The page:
If there's one thing I can't stand, it's politically-correct, guilt-ridden, white liberals. Lately, too many Republicans have been behaving just like them. Even the black ones.
Or as current Republican National Committee Chairman Michael Steele — an African-American — said of the controversy over Senate Majority Leader Harry Reid's supposedly racially insensitive language (Reid said "negro" among other things): "There's a big double standard here ... When Democrats get caught saying racist things, an apology is enough. If that had been (GOP Minority Leader) Mitch McConnell saying that about an African-American candidate for president of the United States, trust me ... the DNC would be screaming for his head very much like they were with Trent Lott."
In 2002, Republican Senate Minority Leader Trent Lott was forced to resign his position over what were perceived as racially insensitive comments in which he praised the late Strom Thurmond's 1948 presidential campaign. Citing Lott's example, Steele has called for Reid to step down as Senate Majority Leader.
Steele is not the only one in his party calling for Reid's head, and neither he nor any other Republican is wrong that a double standard exists. But the problem is not so much the double standard, but that such an absurd, politically-correct standard exists in the first place, something Steele and his fellow Republicans are all too eager to enforce.
Such Republicans would be better off taking the advice of GOP Senator Tom Coburn, who notes, "It pains me that Republicans are saying Harry Reid ought to step down. When you point a finger, you have four fingers pointing back at you. There is not anybody in Washington who has not said something that could be judged inappropriate and wrong."
I would extend Coburn's charitable observation further — there probably isn't anyone in this country who has not said something that could be judged inappropriate and wrong.
Call me crazy, but I'm one of these weird people who is always seeking to broaden, not restrict, the limits of permissible dissent. During the 2008 election, when every Republican from Sean Hannity to Sarah Palin was warning that Barack Obama was consorting with some "terrorist" named Bill Ayers, I was far more interested in learning what Ayers was all about than using him to discredit Obama. The same went for Obama's controversial preacher Jeremiah Wright. Naively, I figured Obama's actual political platform was all conservatives needed to discredit him and believed serious voters should concentrate on policy differences, not personalities. Of course when there are no real policy differences between candidates it only makes sense that the personalities involved will eventually descend into name-calling and other pettiness, as they certainly did during the 2008 presidential campaign.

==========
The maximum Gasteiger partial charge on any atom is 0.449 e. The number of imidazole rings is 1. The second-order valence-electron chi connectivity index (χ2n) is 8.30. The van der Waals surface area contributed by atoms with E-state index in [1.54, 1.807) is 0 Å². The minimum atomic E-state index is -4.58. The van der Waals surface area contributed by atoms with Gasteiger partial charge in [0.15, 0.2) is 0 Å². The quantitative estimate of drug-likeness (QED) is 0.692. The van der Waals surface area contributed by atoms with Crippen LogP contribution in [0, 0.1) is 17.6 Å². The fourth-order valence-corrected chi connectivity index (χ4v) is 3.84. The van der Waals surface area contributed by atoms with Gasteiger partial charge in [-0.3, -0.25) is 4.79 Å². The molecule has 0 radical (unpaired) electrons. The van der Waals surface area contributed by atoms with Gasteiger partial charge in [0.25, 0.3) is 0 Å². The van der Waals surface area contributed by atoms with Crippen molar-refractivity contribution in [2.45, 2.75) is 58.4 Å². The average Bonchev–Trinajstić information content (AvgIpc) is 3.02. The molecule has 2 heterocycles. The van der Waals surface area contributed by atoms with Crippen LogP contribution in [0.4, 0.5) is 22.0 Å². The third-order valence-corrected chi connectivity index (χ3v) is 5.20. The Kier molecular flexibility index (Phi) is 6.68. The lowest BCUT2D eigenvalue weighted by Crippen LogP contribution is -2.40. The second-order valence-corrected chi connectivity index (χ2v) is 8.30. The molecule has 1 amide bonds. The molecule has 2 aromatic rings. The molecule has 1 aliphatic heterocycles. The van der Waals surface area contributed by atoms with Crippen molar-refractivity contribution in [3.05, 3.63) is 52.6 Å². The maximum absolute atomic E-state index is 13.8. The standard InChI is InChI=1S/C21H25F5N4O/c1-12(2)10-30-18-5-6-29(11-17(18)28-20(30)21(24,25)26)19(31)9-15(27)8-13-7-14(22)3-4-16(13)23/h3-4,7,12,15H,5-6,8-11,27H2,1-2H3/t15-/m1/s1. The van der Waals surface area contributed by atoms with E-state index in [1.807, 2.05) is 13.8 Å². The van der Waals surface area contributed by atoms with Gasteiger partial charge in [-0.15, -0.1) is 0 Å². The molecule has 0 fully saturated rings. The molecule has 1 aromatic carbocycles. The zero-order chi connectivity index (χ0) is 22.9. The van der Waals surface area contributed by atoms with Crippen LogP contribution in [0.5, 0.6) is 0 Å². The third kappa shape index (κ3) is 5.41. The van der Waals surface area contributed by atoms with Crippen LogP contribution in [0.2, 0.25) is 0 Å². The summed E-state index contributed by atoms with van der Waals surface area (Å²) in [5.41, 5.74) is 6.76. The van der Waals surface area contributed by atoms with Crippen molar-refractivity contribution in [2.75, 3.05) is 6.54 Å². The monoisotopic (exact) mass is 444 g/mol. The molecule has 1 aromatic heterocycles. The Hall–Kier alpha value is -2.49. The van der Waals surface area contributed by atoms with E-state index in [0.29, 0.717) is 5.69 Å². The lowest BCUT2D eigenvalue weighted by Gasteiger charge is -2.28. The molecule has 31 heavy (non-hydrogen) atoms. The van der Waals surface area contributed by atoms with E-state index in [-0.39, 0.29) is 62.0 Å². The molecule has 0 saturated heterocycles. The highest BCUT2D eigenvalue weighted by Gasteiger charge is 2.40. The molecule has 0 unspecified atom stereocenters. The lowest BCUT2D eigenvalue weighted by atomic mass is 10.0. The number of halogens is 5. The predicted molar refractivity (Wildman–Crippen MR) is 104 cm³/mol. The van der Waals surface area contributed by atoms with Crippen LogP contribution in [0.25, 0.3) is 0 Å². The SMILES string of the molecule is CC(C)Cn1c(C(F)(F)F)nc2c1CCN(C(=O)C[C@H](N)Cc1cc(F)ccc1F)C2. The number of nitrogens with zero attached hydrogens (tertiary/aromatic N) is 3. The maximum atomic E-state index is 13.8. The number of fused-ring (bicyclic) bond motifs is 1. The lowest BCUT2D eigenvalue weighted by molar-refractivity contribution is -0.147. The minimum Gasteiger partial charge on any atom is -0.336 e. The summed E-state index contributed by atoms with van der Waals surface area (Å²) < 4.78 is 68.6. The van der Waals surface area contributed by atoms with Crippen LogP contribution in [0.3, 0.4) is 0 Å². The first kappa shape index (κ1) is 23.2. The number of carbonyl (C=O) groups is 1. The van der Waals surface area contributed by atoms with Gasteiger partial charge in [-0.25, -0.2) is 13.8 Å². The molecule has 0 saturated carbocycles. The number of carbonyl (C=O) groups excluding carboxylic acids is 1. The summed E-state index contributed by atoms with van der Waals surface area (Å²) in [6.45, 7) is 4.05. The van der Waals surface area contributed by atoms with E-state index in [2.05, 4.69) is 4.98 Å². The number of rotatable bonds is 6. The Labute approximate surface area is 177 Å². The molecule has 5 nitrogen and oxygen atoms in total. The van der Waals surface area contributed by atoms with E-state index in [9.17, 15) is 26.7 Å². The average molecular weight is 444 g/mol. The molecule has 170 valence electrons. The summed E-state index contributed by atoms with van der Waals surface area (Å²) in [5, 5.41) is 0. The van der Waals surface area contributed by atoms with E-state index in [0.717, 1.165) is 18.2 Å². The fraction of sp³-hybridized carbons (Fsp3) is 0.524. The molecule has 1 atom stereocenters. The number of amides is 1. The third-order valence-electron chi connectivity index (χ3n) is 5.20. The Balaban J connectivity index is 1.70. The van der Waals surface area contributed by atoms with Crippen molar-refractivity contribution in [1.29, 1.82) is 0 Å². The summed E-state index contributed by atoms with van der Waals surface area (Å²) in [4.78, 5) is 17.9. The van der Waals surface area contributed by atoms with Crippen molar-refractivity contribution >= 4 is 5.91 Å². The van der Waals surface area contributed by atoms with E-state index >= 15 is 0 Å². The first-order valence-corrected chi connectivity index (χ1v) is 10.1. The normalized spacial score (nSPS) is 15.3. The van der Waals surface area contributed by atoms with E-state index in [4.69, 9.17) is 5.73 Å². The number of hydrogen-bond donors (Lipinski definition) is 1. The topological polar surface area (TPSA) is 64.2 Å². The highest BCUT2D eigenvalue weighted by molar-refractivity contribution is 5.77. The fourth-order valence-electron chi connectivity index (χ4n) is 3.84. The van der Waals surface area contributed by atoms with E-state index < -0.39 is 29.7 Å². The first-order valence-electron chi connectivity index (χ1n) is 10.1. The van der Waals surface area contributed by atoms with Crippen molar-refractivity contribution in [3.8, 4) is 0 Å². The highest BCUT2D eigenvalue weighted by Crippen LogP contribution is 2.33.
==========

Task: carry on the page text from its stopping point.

On the Right, Republican presidential candidates like Pat Buchanan and Ron Paul have been called "racist," "anti-Semite," and "isolationist," though such slanders usually reflected political positions that had earned them my vote — whether opposition to welfare or affirmative action, ending foreign aid (including Israel) or the rollback of American empire. Such slanders are more often used as ways to prevent discussions establishment politicians would rather not take place than accurate descriptions of the slandered. There are simply some issues the powers-that-be, Republican or Democrat, do not want brought to the public's attention, therefore principled, outspoken men like Buchanan and Paul must be targeted and turned into monsters they are not — at least long enough to get through an election.
In 2008, when The New Republic ran a ridiculous article trying to paint Paul as a racist by drudging up some old newsletters, a supporter of rival presidential candidate and former Massachusetts governor Mitt Romney asked me, snidely, "Hey Jack, did you hear Ron Paul was a racist?" I replied, "Did you hear Mitt Romney was a socialist who implemented government-run healthcare?" Today, Obama and the Democrats exorbitant healthcare plan — much of it based on the Massachusetts model — is a major concern for conservatives. Paul's momentary, alleged "racism?" Not so much. Once again, policy — not personality, or even perfect Republican hair — should always be the focus.
The term "racist" is perhaps the most potent cuss word in modern politics, and despite my intense dislike for Harry Reid's politics, neither he nor any man deserves to be called something he isn't, especially in the name of petty, partisan revenge. Coburn is right, when Republicans point fingers they can expect to have more pointing back, invariably, inevitably, and without mercy.
One would think that fighting political correctness is one of the few, basic things you could count on from conservatives. Yet, still confused, Steele says of Reid's language: "It's either racist or it's not." Hey Michael, it's not. Neither were Trent Lott's comments. And instead of constantly surrendering to the gods of political correctness, the Republican Party would have been better off standing by Lott in 2002 and not subscribing to the same liberal nonsense in 2010 .
Catch Southern Avenger commentaries every Tuesday and Friday at 7:50 a.m. on the "Morning Buzz with Richard Todd" on 1250 AM WTMA.